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Airborne pollutants - Water contaminants that initially are emissions into the air, but through rainfall or condensation are transferred to water bodies.

Ecosystem - A community of organisms together with their environment, functioning as a unit.
Excess nutrients - Nitrogen and phosphorus compounds found in higher than normal concentrations in water, usually associated with contamination by fertilizers, animal wastes and detergents.
Groundwater - Water sources that are below ground level, such as aquifers.
Nonpoint source pollution - Contamination of water bodies that is not generated by a single source, but rather is carried by rainwater or snowmelt from diverse sources. Examples include debris and toxic chemicals carried from streets; silt carried from construction sites; fertilizers, pesticides, herbicides and animal wastes carried from agricultural operations; air pollution deposited in water bodies by rain; chemicals washed off outdoor industrial sites; and silviculture.
Point source pollution - Contamination of water bodies that can be traced to a single source, such as a sewage treatment plant or an industrial operation.
Riparian buffer zones - Conservation areas along the banks of natural watercourses that protect the water from the activity on the adjacent land. Conservation strips are vegetated and designed to intercept sediment and pollutants before they reach the water.
Surface water - Water sources that are above ground, such as rivers, streams, lakes and reservoirs.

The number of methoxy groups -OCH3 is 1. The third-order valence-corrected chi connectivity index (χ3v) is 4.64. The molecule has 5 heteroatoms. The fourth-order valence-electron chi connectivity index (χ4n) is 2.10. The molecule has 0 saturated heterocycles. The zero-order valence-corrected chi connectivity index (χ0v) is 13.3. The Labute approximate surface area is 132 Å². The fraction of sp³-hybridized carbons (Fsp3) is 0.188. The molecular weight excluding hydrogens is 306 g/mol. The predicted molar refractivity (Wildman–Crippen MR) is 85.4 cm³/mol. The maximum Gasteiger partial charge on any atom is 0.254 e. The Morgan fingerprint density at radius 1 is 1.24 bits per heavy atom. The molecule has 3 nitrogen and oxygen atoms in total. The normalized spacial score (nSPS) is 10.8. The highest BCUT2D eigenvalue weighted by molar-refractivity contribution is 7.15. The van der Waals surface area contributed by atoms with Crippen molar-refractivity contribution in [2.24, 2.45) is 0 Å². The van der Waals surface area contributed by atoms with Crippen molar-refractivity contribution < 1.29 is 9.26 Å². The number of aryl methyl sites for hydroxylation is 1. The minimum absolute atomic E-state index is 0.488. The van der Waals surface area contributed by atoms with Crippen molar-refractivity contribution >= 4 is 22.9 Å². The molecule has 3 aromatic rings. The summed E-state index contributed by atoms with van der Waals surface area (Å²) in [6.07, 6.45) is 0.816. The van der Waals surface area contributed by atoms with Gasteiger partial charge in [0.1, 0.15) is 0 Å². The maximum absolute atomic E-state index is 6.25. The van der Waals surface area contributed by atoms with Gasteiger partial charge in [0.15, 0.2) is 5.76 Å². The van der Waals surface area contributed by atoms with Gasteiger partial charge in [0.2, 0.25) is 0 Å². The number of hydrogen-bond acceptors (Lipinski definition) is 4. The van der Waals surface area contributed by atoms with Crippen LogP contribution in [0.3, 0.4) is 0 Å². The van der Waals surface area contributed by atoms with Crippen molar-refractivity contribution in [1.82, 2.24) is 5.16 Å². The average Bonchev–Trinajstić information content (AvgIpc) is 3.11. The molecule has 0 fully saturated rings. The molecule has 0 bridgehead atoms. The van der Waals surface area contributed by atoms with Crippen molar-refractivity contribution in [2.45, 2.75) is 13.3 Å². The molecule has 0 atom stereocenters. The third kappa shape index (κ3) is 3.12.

Toxic substances - Chemical or other substances capable of causing injury or death to living organisms.
Watershed - The entire region draining into a river, river system or other body of water.
Watershed-based approach - The management of water resources, based on regional geographic areas, that recognizes all the interconnections of those resources. A watershed approach provides coordinated implementation of programs, working with state, tribal and local governments, private landowners and businesses. Watershed programs might focus on water supply, water quality, water conservation, flood protection, and protection of fish and wildlife resources.
Wetlands - Land areas that are inundated or saturated by surface or ground water at a frequency and duration sufficient to support a prevalence of vegetation typically adapted for life in saturated soil conditions. Wetlands have three characteristics: 1) hydric soil (soil that is chemically changed by water), 2) hydrology (patterns of water flow), and 3) hydrophytic vegetation (plant species adapted to wet conditions).
Wetlands alteration - Any physical change to a wetland that would render it no longer functional as a wetland. These changes include not only deposition of fill into a wetland (covered by the Clean Water Act) but also excavation, drainage, clearing, flooding or constriction of water supply to the area.
Resource Extraction - The use of mining, drilling, and natural gas fracking. 




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